Gawker has a good bit of media criticism posted today on how the big business magazines, in relatively recent issues, touted stock in AIG, Merrill, and Lehman Brothers. (Nationalized, fire sale, and bankruptcy, in case you haven't been following the news.)
This goes to reinforce the idea that it's not so smart to read magazines for stock tips. I am really glad that the business magazine I work for doesn't tout stocks, because the whole idea is irresponsible. The typical small investor like you and me, trying to grow her nest egg, shouldn't even be buying individual stocks, or really, even mutual funds. The smart long term investment is low cost index funds--period.
On the other hand, I've heard from friends and acquaintances that they are panicked by what's going on and want to get out of the market altogether. This is understandable, but it's also the wrong idea. I'm not even going to check my performance for the next few weeks, although I am reallocating investments to make sure I'm diversified.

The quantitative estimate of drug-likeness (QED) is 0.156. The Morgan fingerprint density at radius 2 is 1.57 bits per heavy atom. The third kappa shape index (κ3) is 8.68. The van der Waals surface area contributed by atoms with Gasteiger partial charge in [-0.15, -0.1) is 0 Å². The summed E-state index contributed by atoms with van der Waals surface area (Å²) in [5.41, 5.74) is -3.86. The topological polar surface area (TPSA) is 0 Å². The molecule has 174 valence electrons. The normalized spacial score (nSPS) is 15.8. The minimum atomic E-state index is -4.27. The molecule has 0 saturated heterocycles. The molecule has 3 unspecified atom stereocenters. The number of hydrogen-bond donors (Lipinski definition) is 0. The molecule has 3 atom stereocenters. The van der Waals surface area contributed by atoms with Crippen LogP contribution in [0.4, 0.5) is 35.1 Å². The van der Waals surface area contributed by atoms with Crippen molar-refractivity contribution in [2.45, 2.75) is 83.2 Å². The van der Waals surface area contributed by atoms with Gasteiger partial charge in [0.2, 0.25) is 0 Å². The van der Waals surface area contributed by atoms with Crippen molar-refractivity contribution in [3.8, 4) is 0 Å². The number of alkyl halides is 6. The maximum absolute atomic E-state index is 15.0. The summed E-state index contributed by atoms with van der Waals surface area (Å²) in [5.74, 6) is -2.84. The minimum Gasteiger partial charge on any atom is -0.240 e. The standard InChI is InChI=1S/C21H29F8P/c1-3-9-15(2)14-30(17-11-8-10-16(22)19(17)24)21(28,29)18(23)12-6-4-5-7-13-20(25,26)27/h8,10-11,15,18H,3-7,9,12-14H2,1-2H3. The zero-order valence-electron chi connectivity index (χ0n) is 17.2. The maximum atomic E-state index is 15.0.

The secret to successful wealth building is to live beneath your means, save, diversify, buy, and hold. You definitely want a solid rainy day fund in CDs and FDIC-insured savings accounts (AKA cash), but if your retirement is more than 20 years off, it should be a small proportion of your total assets. You have to stay in the game or you'll miss the comeback.